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St. Louis teens prepare for Maccabi Games

St. Louis Maccabbi delegation

Part of the St. Louis delegation to the Maccabi Games in Orange County  in 2018.

This summer, Jewish teens from across the country will travel to Atlanta July 28-Aug. 2 and Detroit Aug. 4-9 to compete in the JCC Maccabi Games, an annual multi-sports event open to Jewish teen athletes from all over the world. To Parkway North freshman Jordan Eisen, the Maccabi Games reminded him that there are many Jewish teen athletes across America. 

“The Maccabi Games showed me that Jews can excel in sports, more than I had thought,” said Eisen, who belongs to Congregation Shaare Emeth. Eisen is one of the few Jewish athletes on his high school’s baseball team. He also played baseball in the Maccabi Games when it was hosted in St. Louis in 2016. 

“I had to play up to my competition,” said Eisen, explaining that competing against other Maccabi teams helped him become a better player. Eisen says that he wasn’t confident in his baseball skills compared to his teammates but his Maccabi team made him feel like he had a safe place to improve. 

“[I] was the worst player on the team but my teammates still taught me skills that I couldn’t have learned anywhere else,” said Eisen. He felt accepted on a team that was not only driven to compete, but also cared about getting to meet and connect with the other teams and their new teammates. 

One piece of advice Eisen offers those who will be participating this summer is to enjoy interacting with others. “It’s very rare to get an opportunity to meet so many new people that you wouldn’t meet anywhere else, so meet [them]” Eisen said. 

Eisen also reflected some of his favorite activities the athletes did together. 

“Besides gaining knowledge of baseball, the best part of the games was going to the City Museum where all the teams got to get to know each other more,” said Eisen. “This allowed me to see the real personalities of my teammates when they were less serious and off the field.” 

When St. Louis hosted the Maccabi Games, many local teens became interested in the event. Ayden Simckes, an eighth grader at Saul Mirowitz Jewish Community School and member of Congregation B’nai Amoona, was convinced by her school basketball coach to join the Maccabi team. 

“I got interested in the Maccabi Games through my friends telling me about it,” said Simckes, who will travel to Atlanta in late July to play basketball with other St. Louis Jewish athletes on her Maccabi team. “I’m most excited to get to know my teammates better and to play with them.”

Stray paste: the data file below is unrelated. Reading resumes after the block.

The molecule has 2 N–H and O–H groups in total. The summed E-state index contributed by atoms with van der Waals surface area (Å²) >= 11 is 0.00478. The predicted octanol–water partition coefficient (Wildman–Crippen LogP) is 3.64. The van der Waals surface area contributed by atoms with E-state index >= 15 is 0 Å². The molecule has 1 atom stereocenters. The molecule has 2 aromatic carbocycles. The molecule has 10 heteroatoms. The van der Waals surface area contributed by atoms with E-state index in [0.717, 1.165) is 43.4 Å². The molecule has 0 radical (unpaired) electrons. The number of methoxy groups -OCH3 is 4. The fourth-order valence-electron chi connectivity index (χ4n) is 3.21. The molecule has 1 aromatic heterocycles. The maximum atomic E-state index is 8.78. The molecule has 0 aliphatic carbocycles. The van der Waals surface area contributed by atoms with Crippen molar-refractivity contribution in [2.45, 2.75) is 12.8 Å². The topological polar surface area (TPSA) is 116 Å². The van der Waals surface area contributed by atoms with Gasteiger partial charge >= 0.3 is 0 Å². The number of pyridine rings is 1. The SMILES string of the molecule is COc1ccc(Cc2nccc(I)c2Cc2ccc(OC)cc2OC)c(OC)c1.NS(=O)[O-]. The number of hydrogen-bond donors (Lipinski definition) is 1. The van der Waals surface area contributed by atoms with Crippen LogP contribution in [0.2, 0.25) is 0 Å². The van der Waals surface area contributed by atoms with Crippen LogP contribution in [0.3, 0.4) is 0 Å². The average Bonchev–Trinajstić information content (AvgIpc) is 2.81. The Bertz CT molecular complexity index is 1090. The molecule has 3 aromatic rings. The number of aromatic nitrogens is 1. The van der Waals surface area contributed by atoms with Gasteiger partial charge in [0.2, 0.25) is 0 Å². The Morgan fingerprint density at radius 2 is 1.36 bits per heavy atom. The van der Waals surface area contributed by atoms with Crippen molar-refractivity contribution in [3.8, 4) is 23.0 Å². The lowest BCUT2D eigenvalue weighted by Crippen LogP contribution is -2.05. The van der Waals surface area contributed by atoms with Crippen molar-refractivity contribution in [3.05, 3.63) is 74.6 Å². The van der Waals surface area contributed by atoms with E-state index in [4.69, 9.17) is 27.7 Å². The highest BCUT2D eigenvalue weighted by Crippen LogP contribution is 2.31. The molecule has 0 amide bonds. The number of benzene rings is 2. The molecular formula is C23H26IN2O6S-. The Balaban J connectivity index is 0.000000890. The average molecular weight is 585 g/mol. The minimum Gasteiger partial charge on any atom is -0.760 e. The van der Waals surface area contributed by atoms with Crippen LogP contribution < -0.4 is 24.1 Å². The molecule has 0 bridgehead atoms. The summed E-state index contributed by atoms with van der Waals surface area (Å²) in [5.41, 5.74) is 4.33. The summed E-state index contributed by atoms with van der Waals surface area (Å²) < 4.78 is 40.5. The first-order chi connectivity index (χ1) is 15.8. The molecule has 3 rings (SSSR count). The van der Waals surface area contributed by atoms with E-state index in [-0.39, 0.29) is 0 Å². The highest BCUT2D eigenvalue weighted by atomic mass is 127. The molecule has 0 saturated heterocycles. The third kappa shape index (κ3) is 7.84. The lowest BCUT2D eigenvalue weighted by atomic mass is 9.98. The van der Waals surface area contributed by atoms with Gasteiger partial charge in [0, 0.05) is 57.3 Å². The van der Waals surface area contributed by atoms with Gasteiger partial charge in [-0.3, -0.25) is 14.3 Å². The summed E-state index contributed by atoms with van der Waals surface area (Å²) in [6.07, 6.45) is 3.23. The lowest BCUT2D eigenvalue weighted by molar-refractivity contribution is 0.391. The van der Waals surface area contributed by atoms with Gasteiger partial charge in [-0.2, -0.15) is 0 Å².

As much as she is looking forward to the trip, Simckes knows preparing for the competition will take a lot of work. 

“I feel a little nervous about my competition because I know they will be older than me,” said Simckes. The basketball team is mostly comprised of middle-schoolers but they will be playing against teens up to age 16. 

Gary Lerner, the St. Louis girls’ basketball coach and a member of Traditional Congregation, is coaching the Maccabi Games for the second time. He coached baseball when the Maccabi games were in St. Louis. This summer he is coaching the Maccabi girls’ basketball team. 

“It was an amazing overall experience. From the opening ceremony to the games itself it was all pretty special,” said Lerner, who is athletic director and teaches social studies at Mirowitz. Lerner’s son happened to be one of the athletes he was coaching at the St. Louis games, which made the experience even more enjoyable. One of Lerner’s favorite things about being part of the Maccabi Games was seeing a diverse community of Jews. 

“To be able to meet and develop friendships and compete with other Jewish kids is great,” said Lerner. The Maccabi Games is particularly special for him because he got to see his son compete in previous years; this summer one of his basketball players will be his daughter.

Lerner remembers how important it was for the athletes to meet and connect with one another. “Trading pins, exchanging gifts is amazing for the kids and it’s great to see that happen,” said Lerner, adding that it wasn’t just about the competition, but also the connections the kids made.

This summer in Atlanta, Lerner hopes that the girls’ basketball team does well. 

“We are a very young team. I’ve been told that we’re going to be the youngest team in the bracket.” Lerner said. “We only have one high school student but our goal is to compete at a competitive level and to no matter what, have fun.”